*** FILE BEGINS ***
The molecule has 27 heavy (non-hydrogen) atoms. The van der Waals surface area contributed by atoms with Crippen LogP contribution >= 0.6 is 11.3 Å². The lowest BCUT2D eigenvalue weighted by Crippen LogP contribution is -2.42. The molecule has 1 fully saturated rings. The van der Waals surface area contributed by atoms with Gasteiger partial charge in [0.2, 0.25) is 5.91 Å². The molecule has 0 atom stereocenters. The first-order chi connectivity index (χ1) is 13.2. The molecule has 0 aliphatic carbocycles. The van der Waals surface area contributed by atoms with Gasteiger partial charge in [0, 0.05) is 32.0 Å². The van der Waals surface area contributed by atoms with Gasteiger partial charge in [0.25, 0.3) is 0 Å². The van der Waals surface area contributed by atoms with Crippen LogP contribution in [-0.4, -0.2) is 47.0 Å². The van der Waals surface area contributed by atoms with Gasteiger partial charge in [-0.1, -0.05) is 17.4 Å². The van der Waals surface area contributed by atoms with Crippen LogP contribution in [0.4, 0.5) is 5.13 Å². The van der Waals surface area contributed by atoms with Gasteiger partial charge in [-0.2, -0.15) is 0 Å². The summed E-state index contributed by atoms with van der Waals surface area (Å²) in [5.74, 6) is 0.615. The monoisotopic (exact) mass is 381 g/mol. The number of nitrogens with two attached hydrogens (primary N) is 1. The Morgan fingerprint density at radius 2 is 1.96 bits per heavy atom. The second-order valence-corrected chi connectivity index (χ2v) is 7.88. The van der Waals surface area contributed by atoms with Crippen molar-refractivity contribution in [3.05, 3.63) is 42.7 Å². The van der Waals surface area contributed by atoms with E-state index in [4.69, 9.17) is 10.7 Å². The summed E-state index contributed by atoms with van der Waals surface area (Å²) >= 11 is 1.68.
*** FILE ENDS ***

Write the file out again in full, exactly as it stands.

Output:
The molecule has 27 heavy (non-hydrogen) atoms. The van der Waals surface area contributed by atoms with Crippen LogP contribution >= 0.6 is 11.3 Å². The lowest BCUT2D eigenvalue weighted by Crippen LogP contribution is -2.42. The molecule has 1 fully saturated rings. The van der Waals surface area contributed by atoms with Gasteiger partial charge in [0.2, 0.25) is 5.91 Å². The molecule has 0 atom stereocenters. The first-order chi connectivity index (χ1) is 13.2. The molecule has 0 aliphatic carbocycles. The van der Waals surface area contributed by atoms with Gasteiger partial charge in [0, 0.05) is 32.0 Å². The van der Waals surface area contributed by atoms with Gasteiger partial charge in [0.25, 0.3) is 0 Å². The van der Waals surface area contributed by atoms with Crippen LogP contribution in [-0.4, -0.2) is 47.0 Å². The van der Waals surface area contributed by atoms with Gasteiger partial charge in [-0.1, -0.05) is 17.4 Å². The van der Waals surface area contributed by atoms with Crippen LogP contribution in [0.4, 0.5) is 5.13 Å². The van der Waals surface area contributed by atoms with Gasteiger partial charge in [-0.2, -0.15) is 0 Å². The summed E-state index contributed by atoms with van der Waals surface area (Å²) in [5.74, 6) is 0.615. The monoisotopic (exact) mass is 381 g/mol. The number of nitrogens with two attached hydrogens (primary N) is 1. The Morgan fingerprint density at radius 2 is 1.96 bits per heavy atom. The second-order valence-corrected chi connectivity index (χ2v) is 7.88. The van der Waals surface area contributed by atoms with Crippen molar-refractivity contribution in [3.05, 3.63) is 42.7 Å². The van der Waals surface area contributed by atoms with E-state index in [4.69, 9.17) is 10.7 Å². The summed E-state index contributed by atoms with van der Waals surface area (Å²) >= 11 is 1.68.